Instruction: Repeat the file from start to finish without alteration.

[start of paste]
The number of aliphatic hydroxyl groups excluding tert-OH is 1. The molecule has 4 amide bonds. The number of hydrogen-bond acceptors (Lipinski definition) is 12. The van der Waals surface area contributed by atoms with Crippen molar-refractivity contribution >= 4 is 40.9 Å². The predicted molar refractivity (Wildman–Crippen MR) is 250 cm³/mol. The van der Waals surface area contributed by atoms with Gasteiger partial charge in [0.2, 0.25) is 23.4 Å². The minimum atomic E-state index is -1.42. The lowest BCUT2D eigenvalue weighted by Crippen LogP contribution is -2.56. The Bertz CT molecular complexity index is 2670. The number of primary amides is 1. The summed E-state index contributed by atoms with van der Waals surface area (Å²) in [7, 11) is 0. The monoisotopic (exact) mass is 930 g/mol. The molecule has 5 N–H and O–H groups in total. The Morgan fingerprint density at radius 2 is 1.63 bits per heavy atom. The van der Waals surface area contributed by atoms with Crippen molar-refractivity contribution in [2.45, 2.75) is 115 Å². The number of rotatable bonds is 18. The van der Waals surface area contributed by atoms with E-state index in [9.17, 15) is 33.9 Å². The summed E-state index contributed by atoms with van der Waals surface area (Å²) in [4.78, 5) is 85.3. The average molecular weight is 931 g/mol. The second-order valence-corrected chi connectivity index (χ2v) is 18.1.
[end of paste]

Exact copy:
The number of aliphatic hydroxyl groups excluding tert-OH is 1. The molecule has 4 amide bonds. The number of hydrogen-bond acceptors (Lipinski definition) is 12. The van der Waals surface area contributed by atoms with Crippen molar-refractivity contribution >= 4 is 40.9 Å². The predicted molar refractivity (Wildman–Crippen MR) is 250 cm³/mol. The van der Waals surface area contributed by atoms with Gasteiger partial charge in [0.2, 0.25) is 23.4 Å². The minimum atomic E-state index is -1.42. The lowest BCUT2D eigenvalue weighted by Crippen LogP contribution is -2.56. The Bertz CT molecular complexity index is 2670. The number of primary amides is 1. The summed E-state index contributed by atoms with van der Waals surface area (Å²) in [7, 11) is 0. The monoisotopic (exact) mass is 930 g/mol. The molecule has 5 N–H and O–H groups in total. The Morgan fingerprint density at radius 2 is 1.63 bits per heavy atom. The van der Waals surface area contributed by atoms with Crippen molar-refractivity contribution in [2.45, 2.75) is 115 Å². The number of rotatable bonds is 18. The van der Waals surface area contributed by atoms with E-state index in [9.17, 15) is 33.9 Å². The summed E-state index contributed by atoms with van der Waals surface area (Å²) in [4.78, 5) is 85.3. The average molecular weight is 931 g/mol. The second-order valence-corrected chi connectivity index (χ2v) is 18.1.